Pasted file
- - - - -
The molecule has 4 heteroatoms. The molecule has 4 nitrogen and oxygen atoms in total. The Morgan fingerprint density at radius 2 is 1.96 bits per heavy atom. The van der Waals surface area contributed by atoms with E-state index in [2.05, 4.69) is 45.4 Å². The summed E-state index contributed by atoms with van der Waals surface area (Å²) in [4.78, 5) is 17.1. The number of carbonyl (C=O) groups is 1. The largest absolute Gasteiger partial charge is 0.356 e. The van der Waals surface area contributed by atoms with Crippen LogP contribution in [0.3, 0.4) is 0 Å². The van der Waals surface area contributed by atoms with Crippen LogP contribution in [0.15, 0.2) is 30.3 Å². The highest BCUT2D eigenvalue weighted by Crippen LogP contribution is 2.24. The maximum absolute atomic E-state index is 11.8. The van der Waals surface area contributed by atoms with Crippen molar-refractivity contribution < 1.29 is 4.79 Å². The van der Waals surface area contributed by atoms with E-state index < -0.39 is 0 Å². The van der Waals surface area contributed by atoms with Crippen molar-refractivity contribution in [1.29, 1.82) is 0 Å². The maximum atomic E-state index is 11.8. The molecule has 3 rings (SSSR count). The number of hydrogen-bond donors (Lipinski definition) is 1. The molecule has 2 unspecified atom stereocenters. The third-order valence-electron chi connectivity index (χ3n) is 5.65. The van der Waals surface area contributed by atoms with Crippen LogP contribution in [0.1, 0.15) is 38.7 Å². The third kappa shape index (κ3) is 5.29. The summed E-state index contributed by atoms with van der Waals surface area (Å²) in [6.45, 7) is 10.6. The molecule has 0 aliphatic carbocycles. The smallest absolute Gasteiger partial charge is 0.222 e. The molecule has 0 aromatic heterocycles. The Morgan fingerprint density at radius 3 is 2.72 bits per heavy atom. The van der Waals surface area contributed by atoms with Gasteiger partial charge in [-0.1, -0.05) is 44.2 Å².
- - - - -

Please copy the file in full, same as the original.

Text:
The molecule has 4 heteroatoms. The molecule has 4 nitrogen and oxygen atoms in total. The Morgan fingerprint density at radius 2 is 1.96 bits per heavy atom. The van der Waals surface area contributed by atoms with E-state index in [2.05, 4.69) is 45.4 Å². The summed E-state index contributed by atoms with van der Waals surface area (Å²) in [4.78, 5) is 17.1. The number of carbonyl (C=O) groups is 1. The largest absolute Gasteiger partial charge is 0.356 e. The van der Waals surface area contributed by atoms with Crippen LogP contribution in [0.3, 0.4) is 0 Å². The van der Waals surface area contributed by atoms with Crippen LogP contribution in [0.15, 0.2) is 30.3 Å². The highest BCUT2D eigenvalue weighted by Crippen LogP contribution is 2.24. The maximum absolute atomic E-state index is 11.8. The van der Waals surface area contributed by atoms with Crippen molar-refractivity contribution < 1.29 is 4.79 Å². The van der Waals surface area contributed by atoms with E-state index < -0.39 is 0 Å². The van der Waals surface area contributed by atoms with Crippen molar-refractivity contribution in [1.29, 1.82) is 0 Å². The maximum atomic E-state index is 11.8. The molecule has 3 rings (SSSR count). The number of hydrogen-bond donors (Lipinski definition) is 1. The molecule has 2 unspecified atom stereocenters. The third-order valence-electron chi connectivity index (χ3n) is 5.65. The van der Waals surface area contributed by atoms with Crippen LogP contribution in [0.1, 0.15) is 38.7 Å². The third kappa shape index (κ3) is 5.29. The summed E-state index contributed by atoms with van der Waals surface area (Å²) in [6.45, 7) is 10.6. The molecule has 0 aliphatic carbocycles. The smallest absolute Gasteiger partial charge is 0.222 e. The molecule has 0 aromatic heterocycles. The Morgan fingerprint density at radius 3 is 2.72 bits per heavy atom. The van der Waals surface area contributed by atoms with Gasteiger partial charge in [-0.1, -0.05) is 44.2 Å².